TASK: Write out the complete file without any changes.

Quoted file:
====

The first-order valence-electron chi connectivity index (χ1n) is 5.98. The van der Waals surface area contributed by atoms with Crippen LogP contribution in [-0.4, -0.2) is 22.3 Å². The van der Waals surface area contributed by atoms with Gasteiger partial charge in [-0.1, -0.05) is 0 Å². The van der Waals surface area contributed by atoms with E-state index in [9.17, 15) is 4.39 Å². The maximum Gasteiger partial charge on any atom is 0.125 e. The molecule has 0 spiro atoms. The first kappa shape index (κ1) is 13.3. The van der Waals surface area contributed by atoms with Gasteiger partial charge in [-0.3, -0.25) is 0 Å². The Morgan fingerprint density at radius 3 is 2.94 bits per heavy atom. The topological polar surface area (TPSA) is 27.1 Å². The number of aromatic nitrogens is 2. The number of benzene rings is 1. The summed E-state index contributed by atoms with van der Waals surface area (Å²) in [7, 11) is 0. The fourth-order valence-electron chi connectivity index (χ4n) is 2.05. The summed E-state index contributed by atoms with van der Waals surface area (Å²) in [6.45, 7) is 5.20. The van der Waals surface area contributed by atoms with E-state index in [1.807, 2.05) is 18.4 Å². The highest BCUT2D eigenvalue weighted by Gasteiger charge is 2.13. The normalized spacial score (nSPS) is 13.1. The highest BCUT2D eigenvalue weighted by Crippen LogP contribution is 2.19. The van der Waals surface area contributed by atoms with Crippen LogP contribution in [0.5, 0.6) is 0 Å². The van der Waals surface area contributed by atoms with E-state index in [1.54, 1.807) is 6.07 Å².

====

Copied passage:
The first-order valence-electron chi connectivity index (χ1n) is 5.98. The van der Waals surface area contributed by atoms with Crippen LogP contribution in [-0.4, -0.2) is 22.3 Å². The van der Waals surface area contributed by atoms with Gasteiger partial charge in [-0.1, -0.05) is 0 Å². The van der Waals surface area contributed by atoms with E-state index in [9.17, 15) is 4.39 Å². The maximum Gasteiger partial charge on any atom is 0.125 e. The molecule has 0 spiro atoms. The first kappa shape index (κ1) is 13.3. The van der Waals surface area contributed by atoms with Gasteiger partial charge in [-0.3, -0.25) is 0 Å². The Morgan fingerprint density at radius 3 is 2.94 bits per heavy atom. The topological polar surface area (TPSA) is 27.1 Å². The number of aromatic nitrogens is 2. The number of benzene rings is 1. The summed E-state index contributed by atoms with van der Waals surface area (Å²) in [7, 11) is 0. The fourth-order valence-electron chi connectivity index (χ4n) is 2.05. The summed E-state index contributed by atoms with van der Waals surface area (Å²) in [6.45, 7) is 5.20. The van der Waals surface area contributed by atoms with E-state index in [1.807, 2.05) is 18.4 Å². The highest BCUT2D eigenvalue weighted by Gasteiger charge is 2.13. The normalized spacial score (nSPS) is 13.1. The highest BCUT2D eigenvalue weighted by Crippen LogP contribution is 2.19. The van der Waals surface area contributed by atoms with Crippen LogP contribution in [0.5, 0.6) is 0 Å². The van der Waals surface area contributed by atoms with E-state index in [1.54, 1.807) is 6.07 Å².